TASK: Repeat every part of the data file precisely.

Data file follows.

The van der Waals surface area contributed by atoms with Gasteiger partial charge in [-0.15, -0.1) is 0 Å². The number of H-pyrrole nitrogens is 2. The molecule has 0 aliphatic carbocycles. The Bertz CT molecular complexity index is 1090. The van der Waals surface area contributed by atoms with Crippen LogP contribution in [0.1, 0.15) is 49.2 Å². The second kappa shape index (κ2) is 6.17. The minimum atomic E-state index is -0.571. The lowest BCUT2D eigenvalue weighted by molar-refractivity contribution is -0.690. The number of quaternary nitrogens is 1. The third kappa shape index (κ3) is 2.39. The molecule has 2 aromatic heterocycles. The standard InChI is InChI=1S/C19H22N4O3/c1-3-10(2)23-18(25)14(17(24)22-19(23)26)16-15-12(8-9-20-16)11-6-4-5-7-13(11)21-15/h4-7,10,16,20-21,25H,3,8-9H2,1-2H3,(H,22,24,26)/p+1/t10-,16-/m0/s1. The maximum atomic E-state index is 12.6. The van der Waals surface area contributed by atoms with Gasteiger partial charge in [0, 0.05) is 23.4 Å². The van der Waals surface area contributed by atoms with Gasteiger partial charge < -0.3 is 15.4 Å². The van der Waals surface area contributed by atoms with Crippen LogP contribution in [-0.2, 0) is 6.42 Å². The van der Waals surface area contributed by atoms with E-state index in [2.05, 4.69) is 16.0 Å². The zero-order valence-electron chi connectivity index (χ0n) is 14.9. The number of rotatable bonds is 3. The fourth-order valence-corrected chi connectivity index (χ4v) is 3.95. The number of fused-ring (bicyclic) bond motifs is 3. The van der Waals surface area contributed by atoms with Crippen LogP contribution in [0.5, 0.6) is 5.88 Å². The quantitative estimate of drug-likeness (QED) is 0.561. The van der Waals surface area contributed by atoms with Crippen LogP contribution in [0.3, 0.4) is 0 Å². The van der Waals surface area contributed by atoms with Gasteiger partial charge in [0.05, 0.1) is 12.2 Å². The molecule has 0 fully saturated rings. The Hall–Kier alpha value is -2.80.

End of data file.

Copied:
The van der Waals surface area contributed by atoms with Gasteiger partial charge in [-0.15, -0.1) is 0 Å². The number of H-pyrrole nitrogens is 2. The molecule has 0 aliphatic carbocycles. The Bertz CT molecular complexity index is 1090. The van der Waals surface area contributed by atoms with Crippen LogP contribution in [0.1, 0.15) is 49.2 Å². The second kappa shape index (κ2) is 6.17. The minimum atomic E-state index is -0.571. The lowest BCUT2D eigenvalue weighted by molar-refractivity contribution is -0.690. The number of quaternary nitrogens is 1. The third kappa shape index (κ3) is 2.39. The molecule has 2 aromatic heterocycles. The standard InChI is InChI=1S/C19H22N4O3/c1-3-10(2)23-18(25)14(17(24)22-19(23)26)16-15-12(8-9-20-16)11-6-4-5-7-13(11)21-15/h4-7,10,16,20-21,25H,3,8-9H2,1-2H3,(H,22,24,26)/p+1/t10-,16-/m0/s1. The maximum atomic E-state index is 12.6. The van der Waals surface area contributed by atoms with Gasteiger partial charge in [0, 0.05) is 23.4 Å². The van der Waals surface area contributed by atoms with Gasteiger partial charge < -0.3 is 15.4 Å². The van der Waals surface area contributed by atoms with Crippen LogP contribution in [-0.2, 0) is 6.42 Å². The van der Waals surface area contributed by atoms with E-state index in [2.05, 4.69) is 16.0 Å². The zero-order valence-electron chi connectivity index (χ0n) is 14.9. The number of rotatable bonds is 3. The fourth-order valence-corrected chi connectivity index (χ4v) is 3.95. The number of fused-ring (bicyclic) bond motifs is 3. The van der Waals surface area contributed by atoms with Crippen LogP contribution in [0.5, 0.6) is 5.88 Å². The quantitative estimate of drug-likeness (QED) is 0.561. The van der Waals surface area contributed by atoms with Crippen LogP contribution in [0.3, 0.4) is 0 Å². The van der Waals surface area contributed by atoms with Gasteiger partial charge in [0.05, 0.1) is 12.2 Å². The molecule has 0 fully saturated rings. The Hall–Kier alpha value is -2.80.